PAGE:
at the kitchen table: connecting through loss

When Joseph died, A and I were overwhelmed by the number of babylost parents who came forward with stories of their own loss in order to offer sympathy. These were people we knew, yet we had never known about their babies who had died, who were stillborn, who were miscarried. 

I shouldn't have been surprised. When my sister had a miscarriage a few years ago, suddenly everyone she knew had had a miscarriage, too. It seemed everyone wanted to surround my sister with their support after her loss. 

At first, hearing of other's losses was too hard for me. It suddenly seemed a dreadful certainty that every baby died, and I couldn't handle a world like that. Then slowly, I began to be able to listen. I began to be comforted. I began to rely on those connections with others who had lost not just their babies, but the potential of their child's life, their hope, their vision for the future. And I began to see that survival is possible, and hope seeped back into their lives--my life--little by little.

Recently a few of the regular contributors at Glow have been talking about those other babylost parents we encountered in the weeks after our losses. Family members, strangers at a yard sale, coworkers, babylost parents at support groups and online.

We invite you to join the conversation at the Kitchen Table. Our conversation is here.  Want to join in? Post the questions and your answers on your own blog, link to us here at Glow in the Woods meme-style, and share the link to your post in the comments. If you don't have your own online space, simply post your answers directly in the comments on the kitchen table page.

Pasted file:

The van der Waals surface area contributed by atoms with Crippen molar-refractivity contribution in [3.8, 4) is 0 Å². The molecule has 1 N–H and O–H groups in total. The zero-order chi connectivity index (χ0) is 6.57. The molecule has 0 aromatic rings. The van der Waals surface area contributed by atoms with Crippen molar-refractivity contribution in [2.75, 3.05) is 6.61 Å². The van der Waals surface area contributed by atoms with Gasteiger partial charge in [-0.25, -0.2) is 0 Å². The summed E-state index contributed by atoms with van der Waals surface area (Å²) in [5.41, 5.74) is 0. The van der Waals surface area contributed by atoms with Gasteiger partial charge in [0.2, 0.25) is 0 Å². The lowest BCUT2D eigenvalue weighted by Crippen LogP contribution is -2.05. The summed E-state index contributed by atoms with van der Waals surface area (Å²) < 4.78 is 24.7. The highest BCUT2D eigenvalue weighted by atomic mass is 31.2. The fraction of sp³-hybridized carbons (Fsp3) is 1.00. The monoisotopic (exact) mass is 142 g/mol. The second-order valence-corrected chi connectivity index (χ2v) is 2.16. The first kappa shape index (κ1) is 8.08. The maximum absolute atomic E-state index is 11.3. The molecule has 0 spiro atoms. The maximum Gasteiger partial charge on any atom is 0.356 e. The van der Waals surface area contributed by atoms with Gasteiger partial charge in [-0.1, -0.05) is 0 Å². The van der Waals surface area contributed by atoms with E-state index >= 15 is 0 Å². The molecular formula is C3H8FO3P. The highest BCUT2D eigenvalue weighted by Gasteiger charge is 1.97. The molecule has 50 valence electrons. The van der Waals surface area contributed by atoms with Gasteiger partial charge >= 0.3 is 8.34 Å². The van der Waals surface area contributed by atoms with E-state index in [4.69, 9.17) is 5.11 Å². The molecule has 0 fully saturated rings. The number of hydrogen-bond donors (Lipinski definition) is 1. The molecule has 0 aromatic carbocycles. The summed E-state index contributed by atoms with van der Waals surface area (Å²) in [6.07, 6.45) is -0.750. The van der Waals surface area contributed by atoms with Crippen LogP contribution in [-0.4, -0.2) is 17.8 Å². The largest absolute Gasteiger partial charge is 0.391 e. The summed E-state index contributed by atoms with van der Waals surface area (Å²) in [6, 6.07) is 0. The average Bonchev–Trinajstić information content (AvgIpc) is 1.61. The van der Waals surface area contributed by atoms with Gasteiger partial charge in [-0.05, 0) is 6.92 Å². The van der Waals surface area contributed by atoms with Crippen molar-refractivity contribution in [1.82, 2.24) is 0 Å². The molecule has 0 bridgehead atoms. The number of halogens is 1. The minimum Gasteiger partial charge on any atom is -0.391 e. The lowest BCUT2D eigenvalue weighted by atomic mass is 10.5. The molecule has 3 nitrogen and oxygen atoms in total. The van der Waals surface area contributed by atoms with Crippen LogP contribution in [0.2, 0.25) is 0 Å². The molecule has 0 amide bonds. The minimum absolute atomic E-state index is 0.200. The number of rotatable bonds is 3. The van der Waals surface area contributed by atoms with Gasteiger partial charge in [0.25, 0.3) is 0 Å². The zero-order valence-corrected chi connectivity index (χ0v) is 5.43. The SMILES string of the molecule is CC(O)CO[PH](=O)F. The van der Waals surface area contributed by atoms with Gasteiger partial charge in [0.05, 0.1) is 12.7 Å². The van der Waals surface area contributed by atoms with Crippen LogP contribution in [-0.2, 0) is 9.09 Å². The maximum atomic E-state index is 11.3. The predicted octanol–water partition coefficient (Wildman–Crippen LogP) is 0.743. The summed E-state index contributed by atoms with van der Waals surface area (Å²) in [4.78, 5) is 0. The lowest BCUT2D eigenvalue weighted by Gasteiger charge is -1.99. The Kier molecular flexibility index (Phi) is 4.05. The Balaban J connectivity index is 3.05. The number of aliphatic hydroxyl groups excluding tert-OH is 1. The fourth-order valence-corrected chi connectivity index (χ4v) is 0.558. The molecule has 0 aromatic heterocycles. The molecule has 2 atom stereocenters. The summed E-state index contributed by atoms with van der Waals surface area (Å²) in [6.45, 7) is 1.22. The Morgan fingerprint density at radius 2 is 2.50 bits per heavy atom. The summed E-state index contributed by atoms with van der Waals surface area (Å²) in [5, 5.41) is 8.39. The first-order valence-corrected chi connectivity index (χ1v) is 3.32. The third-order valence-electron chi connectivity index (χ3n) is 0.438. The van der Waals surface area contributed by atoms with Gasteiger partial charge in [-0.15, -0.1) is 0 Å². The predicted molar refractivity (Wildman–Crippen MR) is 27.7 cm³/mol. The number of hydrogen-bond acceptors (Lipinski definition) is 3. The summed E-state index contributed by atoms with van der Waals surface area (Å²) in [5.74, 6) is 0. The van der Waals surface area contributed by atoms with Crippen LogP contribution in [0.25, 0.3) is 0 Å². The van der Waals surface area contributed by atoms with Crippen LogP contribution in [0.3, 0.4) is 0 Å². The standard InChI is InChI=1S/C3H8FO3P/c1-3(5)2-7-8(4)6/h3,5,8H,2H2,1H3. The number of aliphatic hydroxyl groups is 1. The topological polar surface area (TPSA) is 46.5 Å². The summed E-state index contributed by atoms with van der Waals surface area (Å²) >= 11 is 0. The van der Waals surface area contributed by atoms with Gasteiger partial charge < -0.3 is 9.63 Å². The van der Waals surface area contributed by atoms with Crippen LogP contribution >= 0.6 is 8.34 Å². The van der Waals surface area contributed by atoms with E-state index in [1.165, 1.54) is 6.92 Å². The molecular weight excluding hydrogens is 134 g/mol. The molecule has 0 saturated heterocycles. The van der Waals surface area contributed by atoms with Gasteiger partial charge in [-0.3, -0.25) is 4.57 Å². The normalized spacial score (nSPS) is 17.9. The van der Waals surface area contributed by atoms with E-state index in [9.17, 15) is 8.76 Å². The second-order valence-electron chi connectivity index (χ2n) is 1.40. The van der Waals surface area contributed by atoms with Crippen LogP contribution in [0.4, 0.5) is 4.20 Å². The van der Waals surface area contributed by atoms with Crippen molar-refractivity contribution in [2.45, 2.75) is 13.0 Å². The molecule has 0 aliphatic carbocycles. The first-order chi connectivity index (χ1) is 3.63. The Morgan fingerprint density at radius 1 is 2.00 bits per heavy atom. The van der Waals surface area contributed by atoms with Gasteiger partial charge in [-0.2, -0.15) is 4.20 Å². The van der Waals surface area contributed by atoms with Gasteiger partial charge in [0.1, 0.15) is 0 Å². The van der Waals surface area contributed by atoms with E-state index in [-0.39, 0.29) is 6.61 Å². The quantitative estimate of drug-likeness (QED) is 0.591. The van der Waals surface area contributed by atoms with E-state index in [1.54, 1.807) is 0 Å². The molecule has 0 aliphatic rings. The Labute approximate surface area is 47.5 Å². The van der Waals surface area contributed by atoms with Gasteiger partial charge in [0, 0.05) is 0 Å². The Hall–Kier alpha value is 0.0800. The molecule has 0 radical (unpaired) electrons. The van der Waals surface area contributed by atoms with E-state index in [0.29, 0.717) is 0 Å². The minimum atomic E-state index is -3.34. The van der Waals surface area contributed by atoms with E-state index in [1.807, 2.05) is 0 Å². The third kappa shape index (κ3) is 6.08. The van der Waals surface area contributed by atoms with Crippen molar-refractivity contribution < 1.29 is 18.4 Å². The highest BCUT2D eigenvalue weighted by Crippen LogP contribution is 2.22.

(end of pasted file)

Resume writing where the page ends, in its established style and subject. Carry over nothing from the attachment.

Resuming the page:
1. We know that sometimes families talk less and less about pregnancy or infant loss as time goes on. What, if any, other losses in your family were revealed to you after your loss? What was it like to hear about those losses?

2. Did anyone who had already experienced babyloss reach out to you in the months after your loss? What was it like to connect with others who had already been through babyloss?

3. If any of those babylost parents were from a different generation, what did you find was different about your experience from theirs?

4. Did you attend a local area support group after your loss? What was helpful--or not--about your support group?

5. What role has the internet played in connecting you to other babylost parents? How has that been different from connections you may have made in person?

6. Many of us have found, as time goes on, that we are suddenly in the supporting role, as "experienced" babylost parents. How has reaching out to others with newer losses helped you in your grief journey?

7. How have you found yourself relating to other people's grief in general? What about people around you--friends, coworkers, neighbors--who have experienced the loss of other family members, not babies?